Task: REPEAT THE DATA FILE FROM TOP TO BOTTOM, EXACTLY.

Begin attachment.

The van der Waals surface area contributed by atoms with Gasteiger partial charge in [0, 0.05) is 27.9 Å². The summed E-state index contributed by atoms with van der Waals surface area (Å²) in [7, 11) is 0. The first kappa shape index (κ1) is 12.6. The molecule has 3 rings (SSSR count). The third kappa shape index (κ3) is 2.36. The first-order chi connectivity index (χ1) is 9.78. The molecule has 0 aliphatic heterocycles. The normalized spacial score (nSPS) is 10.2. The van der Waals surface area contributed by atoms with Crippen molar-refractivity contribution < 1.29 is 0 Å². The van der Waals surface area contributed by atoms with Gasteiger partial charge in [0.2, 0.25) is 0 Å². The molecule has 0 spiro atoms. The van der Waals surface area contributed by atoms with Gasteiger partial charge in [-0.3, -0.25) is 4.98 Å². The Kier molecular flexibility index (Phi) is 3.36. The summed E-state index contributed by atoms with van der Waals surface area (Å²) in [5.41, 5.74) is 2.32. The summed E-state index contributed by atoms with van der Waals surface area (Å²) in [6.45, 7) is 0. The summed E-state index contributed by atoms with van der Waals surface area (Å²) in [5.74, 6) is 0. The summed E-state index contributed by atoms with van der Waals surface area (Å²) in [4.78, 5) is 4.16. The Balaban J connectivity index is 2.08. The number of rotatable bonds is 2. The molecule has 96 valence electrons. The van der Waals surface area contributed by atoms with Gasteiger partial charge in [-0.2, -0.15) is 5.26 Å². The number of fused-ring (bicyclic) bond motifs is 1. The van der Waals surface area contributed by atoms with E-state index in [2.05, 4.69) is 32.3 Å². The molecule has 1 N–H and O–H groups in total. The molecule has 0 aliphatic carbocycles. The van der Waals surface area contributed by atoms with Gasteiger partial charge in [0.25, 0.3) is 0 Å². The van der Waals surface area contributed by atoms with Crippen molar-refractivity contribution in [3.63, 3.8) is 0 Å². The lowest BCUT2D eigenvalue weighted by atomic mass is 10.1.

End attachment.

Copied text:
The van der Waals surface area contributed by atoms with Gasteiger partial charge in [0, 0.05) is 27.9 Å². The summed E-state index contributed by atoms with van der Waals surface area (Å²) in [7, 11) is 0. The first kappa shape index (κ1) is 12.6. The molecule has 3 rings (SSSR count). The third kappa shape index (κ3) is 2.36. The first-order chi connectivity index (χ1) is 9.78. The molecule has 0 aliphatic heterocycles. The normalized spacial score (nSPS) is 10.2. The van der Waals surface area contributed by atoms with Crippen molar-refractivity contribution < 1.29 is 0 Å². The van der Waals surface area contributed by atoms with Gasteiger partial charge in [0.2, 0.25) is 0 Å². The molecule has 0 spiro atoms. The van der Waals surface area contributed by atoms with Gasteiger partial charge in [-0.3, -0.25) is 4.98 Å². The Kier molecular flexibility index (Phi) is 3.36. The summed E-state index contributed by atoms with van der Waals surface area (Å²) in [5.41, 5.74) is 2.32. The summed E-state index contributed by atoms with van der Waals surface area (Å²) in [6.45, 7) is 0. The summed E-state index contributed by atoms with van der Waals surface area (Å²) in [5.74, 6) is 0. The summed E-state index contributed by atoms with van der Waals surface area (Å²) in [4.78, 5) is 4.16. The Balaban J connectivity index is 2.08. The number of rotatable bonds is 2. The molecule has 96 valence electrons. The van der Waals surface area contributed by atoms with Gasteiger partial charge in [-0.2, -0.15) is 5.26 Å². The number of fused-ring (bicyclic) bond motifs is 1. The van der Waals surface area contributed by atoms with E-state index in [2.05, 4.69) is 32.3 Å². The molecule has 1 N–H and O–H groups in total. The molecule has 0 aliphatic carbocycles. The van der Waals surface area contributed by atoms with Gasteiger partial charge in [0.25, 0.3) is 0 Å². The van der Waals surface area contributed by atoms with Crippen molar-refractivity contribution in [3.63, 3.8) is 0 Å². The lowest BCUT2D eigenvalue weighted by atomic mass is 10.1.